What Are Non-finite Verbs?

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What Are Non-Finite Verbs?

A non-finite verb (also known as a verbal) is the term used to describe a verb that is not showing tense.

In other words, it a verb form which is not acting like a verb (or, at least, the type of verb you need to form a sentence).

There are three types of non-finite verbs: gerunds, infinitives, and participles. Look at these examples (non-finite verbs shaded):
  • I hate camping.
  • (Camping is a non-finite verb. In fact, it is a gerund, i.e., a noun formed from a verb. The giveaway for a gerund is the -ing ending.)
  • I want to go there.
  • (To go is a non-finite verb. It is an infinitive, i.e., the base form of a verb. The giveaway for an infinitive is often, but not always, the to before it.)
  • We ate our roasted marshmallows.
  • (Roasted is a non-finite verb. It is a participle, a type of adjective. There is no real giveaway for a participle, but lots of participles end in -ed and -ing.)
Some more examples (non-finite verbs shaded):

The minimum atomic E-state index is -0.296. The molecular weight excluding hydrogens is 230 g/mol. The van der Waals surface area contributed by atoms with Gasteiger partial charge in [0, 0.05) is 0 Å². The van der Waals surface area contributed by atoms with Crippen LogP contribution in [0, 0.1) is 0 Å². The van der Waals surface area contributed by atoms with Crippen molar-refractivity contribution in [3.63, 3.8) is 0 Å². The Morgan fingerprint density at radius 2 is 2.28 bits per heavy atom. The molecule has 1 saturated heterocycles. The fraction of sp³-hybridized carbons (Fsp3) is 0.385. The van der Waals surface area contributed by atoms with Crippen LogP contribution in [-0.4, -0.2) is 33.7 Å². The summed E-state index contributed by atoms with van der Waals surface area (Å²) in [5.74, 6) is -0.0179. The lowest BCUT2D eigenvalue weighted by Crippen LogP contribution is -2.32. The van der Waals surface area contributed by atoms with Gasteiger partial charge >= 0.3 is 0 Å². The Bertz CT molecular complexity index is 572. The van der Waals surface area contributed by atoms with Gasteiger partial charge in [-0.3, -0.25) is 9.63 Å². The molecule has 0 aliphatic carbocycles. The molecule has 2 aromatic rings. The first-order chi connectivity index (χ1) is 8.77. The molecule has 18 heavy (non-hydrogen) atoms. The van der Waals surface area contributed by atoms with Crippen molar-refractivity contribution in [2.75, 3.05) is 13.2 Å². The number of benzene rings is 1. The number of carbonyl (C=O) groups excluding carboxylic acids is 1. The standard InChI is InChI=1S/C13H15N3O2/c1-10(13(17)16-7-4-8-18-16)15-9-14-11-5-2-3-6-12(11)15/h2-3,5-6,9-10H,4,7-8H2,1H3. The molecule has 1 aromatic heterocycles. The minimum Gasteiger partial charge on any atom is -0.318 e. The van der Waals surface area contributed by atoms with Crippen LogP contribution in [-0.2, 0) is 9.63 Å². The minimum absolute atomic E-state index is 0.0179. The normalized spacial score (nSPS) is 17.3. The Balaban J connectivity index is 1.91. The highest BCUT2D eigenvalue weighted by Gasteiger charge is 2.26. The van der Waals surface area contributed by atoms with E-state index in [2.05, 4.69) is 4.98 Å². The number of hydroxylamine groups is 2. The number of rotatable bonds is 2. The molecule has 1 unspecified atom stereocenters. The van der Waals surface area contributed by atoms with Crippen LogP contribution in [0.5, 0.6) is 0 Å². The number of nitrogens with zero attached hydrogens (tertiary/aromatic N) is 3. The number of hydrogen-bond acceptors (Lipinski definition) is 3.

• I started screaming at my parents for trying to send me to camp.
  • (Screaming and trying - gerunds)
    (To send - infinitive verb)
  • Arriving late, I saw the other kids and they seemed to be excited.
  • (Arriving - present participle)
    (to be - infinitive verb)
    (excited - past participle.)
  • We sang songs around the campfire and toasted marshmallows.
  • (There are no non-finite verbs in this example.)

Non-finite Verbs Test

Below is a quick test on non-finite verbs.

(There are lots more grammar tests here.)
Click on the non-finite verbs:


Finite and non-finite forms of verbs can be identical. Look at these examples (non-finite verbs shaded):
  • They roasted chestnuts.
  • (Roasted is finite)
  • They love roasted chestnuts.
  • They laugh.
  • They did laugh.
  • (Note: This is one of those times when the infinite form of the verb is not preceded by to.)

Remember, to find a non-finite verb, check:
  • Is it a noun?
  • (Does it end -ing?. See gerunds.)
  • Is it an infinitive?
  • (Is it preceded by to. See infinitive verbs.)
  • Is it a participle?
  • (Does it end -ed or -ing and is it being used like an adjective? See participles.)